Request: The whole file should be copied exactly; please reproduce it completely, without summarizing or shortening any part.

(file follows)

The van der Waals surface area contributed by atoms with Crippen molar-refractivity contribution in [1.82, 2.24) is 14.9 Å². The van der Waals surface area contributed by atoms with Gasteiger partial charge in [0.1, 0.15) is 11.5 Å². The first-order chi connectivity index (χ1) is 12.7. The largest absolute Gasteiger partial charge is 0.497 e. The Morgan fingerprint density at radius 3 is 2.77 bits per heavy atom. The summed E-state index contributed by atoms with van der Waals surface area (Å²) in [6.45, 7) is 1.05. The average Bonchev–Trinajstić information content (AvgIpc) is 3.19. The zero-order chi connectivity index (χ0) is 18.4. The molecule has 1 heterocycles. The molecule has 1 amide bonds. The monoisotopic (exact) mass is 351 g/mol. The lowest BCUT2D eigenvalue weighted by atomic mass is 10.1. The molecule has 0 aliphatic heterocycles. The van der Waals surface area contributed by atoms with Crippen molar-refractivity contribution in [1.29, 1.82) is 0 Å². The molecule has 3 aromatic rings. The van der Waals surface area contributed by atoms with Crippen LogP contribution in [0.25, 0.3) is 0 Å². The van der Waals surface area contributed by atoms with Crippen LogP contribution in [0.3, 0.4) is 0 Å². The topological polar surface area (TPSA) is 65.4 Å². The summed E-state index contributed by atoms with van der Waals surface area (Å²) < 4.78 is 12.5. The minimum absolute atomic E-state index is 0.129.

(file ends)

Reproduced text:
The van der Waals surface area contributed by atoms with Crippen molar-refractivity contribution in [1.82, 2.24) is 14.9 Å². The van der Waals surface area contributed by atoms with Gasteiger partial charge in [0.1, 0.15) is 11.5 Å². The first-order chi connectivity index (χ1) is 12.7. The largest absolute Gasteiger partial charge is 0.497 e. The Morgan fingerprint density at radius 3 is 2.77 bits per heavy atom. The summed E-state index contributed by atoms with van der Waals surface area (Å²) in [6.45, 7) is 1.05. The average Bonchev–Trinajstić information content (AvgIpc) is 3.19. The zero-order chi connectivity index (χ0) is 18.4. The molecule has 1 heterocycles. The molecule has 1 amide bonds. The monoisotopic (exact) mass is 351 g/mol. The lowest BCUT2D eigenvalue weighted by atomic mass is 10.1. The molecule has 0 aliphatic heterocycles. The van der Waals surface area contributed by atoms with Crippen molar-refractivity contribution in [1.29, 1.82) is 0 Å². The molecule has 3 aromatic rings. The van der Waals surface area contributed by atoms with Crippen LogP contribution in [0.25, 0.3) is 0 Å². The van der Waals surface area contributed by atoms with Crippen LogP contribution in [0.3, 0.4) is 0 Å². The topological polar surface area (TPSA) is 65.4 Å². The summed E-state index contributed by atoms with van der Waals surface area (Å²) < 4.78 is 12.5. The minimum absolute atomic E-state index is 0.129.